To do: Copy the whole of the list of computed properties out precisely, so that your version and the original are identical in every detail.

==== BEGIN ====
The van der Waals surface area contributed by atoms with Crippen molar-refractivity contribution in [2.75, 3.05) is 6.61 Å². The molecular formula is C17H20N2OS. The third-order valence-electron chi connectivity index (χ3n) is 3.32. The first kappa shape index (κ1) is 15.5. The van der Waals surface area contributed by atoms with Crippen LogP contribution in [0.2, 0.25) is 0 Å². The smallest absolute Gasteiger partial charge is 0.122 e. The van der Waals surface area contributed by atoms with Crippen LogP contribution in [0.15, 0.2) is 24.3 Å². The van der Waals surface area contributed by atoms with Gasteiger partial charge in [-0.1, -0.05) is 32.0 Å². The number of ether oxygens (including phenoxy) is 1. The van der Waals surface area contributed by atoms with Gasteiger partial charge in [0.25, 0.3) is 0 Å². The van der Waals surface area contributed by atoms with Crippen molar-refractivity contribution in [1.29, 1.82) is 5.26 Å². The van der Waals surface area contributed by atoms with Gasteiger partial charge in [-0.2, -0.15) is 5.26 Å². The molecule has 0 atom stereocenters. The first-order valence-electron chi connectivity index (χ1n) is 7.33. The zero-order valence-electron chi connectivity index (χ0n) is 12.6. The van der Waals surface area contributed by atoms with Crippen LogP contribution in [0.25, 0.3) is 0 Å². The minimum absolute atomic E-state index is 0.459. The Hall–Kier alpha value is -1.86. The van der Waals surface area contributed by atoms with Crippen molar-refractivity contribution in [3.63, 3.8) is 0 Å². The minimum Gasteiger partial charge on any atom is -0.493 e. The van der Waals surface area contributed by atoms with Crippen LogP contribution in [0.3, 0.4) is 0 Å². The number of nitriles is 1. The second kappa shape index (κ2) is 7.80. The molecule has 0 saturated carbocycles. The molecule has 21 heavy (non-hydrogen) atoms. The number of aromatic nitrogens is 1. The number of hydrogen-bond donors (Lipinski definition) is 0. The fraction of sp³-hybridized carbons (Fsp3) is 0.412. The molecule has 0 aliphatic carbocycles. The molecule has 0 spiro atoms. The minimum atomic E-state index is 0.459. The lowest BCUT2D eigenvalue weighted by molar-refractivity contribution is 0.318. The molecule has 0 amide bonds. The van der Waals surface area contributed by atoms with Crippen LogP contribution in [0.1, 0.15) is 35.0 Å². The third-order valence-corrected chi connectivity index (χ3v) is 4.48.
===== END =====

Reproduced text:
The van der Waals surface area contributed by atoms with Crippen molar-refractivity contribution in [2.75, 3.05) is 6.61 Å². The molecular formula is C17H20N2OS. The third-order valence-electron chi connectivity index (χ3n) is 3.32. The first kappa shape index (κ1) is 15.5. The van der Waals surface area contributed by atoms with Crippen LogP contribution in [0.2, 0.25) is 0 Å². The smallest absolute Gasteiger partial charge is 0.122 e. The van der Waals surface area contributed by atoms with Crippen LogP contribution in [0.15, 0.2) is 24.3 Å². The van der Waals surface area contributed by atoms with Gasteiger partial charge in [-0.1, -0.05) is 32.0 Å². The number of ether oxygens (including phenoxy) is 1. The van der Waals surface area contributed by atoms with Gasteiger partial charge in [0.25, 0.3) is 0 Å². The van der Waals surface area contributed by atoms with Crippen molar-refractivity contribution in [1.29, 1.82) is 5.26 Å². The van der Waals surface area contributed by atoms with Gasteiger partial charge in [-0.2, -0.15) is 5.26 Å². The molecule has 0 atom stereocenters. The first-order valence-electron chi connectivity index (χ1n) is 7.33. The zero-order valence-electron chi connectivity index (χ0n) is 12.6. The van der Waals surface area contributed by atoms with Crippen LogP contribution in [0.25, 0.3) is 0 Å². The minimum absolute atomic E-state index is 0.459. The Hall–Kier alpha value is -1.86. The van der Waals surface area contributed by atoms with Crippen molar-refractivity contribution in [3.63, 3.8) is 0 Å². The minimum Gasteiger partial charge on any atom is -0.493 e. The van der Waals surface area contributed by atoms with Crippen LogP contribution in [0.3, 0.4) is 0 Å². The number of nitriles is 1. The second kappa shape index (κ2) is 7.80. The molecule has 0 saturated carbocycles. The molecule has 21 heavy (non-hydrogen) atoms. The number of aromatic nitrogens is 1. The number of hydrogen-bond donors (Lipinski definition) is 0. The fraction of sp³-hybridized carbons (Fsp3) is 0.412. The molecule has 0 aliphatic carbocycles. The molecule has 0 spiro atoms. The minimum atomic E-state index is 0.459. The lowest BCUT2D eigenvalue weighted by molar-refractivity contribution is 0.318. The molecule has 0 amide bonds. The van der Waals surface area contributed by atoms with Crippen LogP contribution in [0.1, 0.15) is 35.0 Å². The third-order valence-corrected chi connectivity index (χ3v) is 4.48.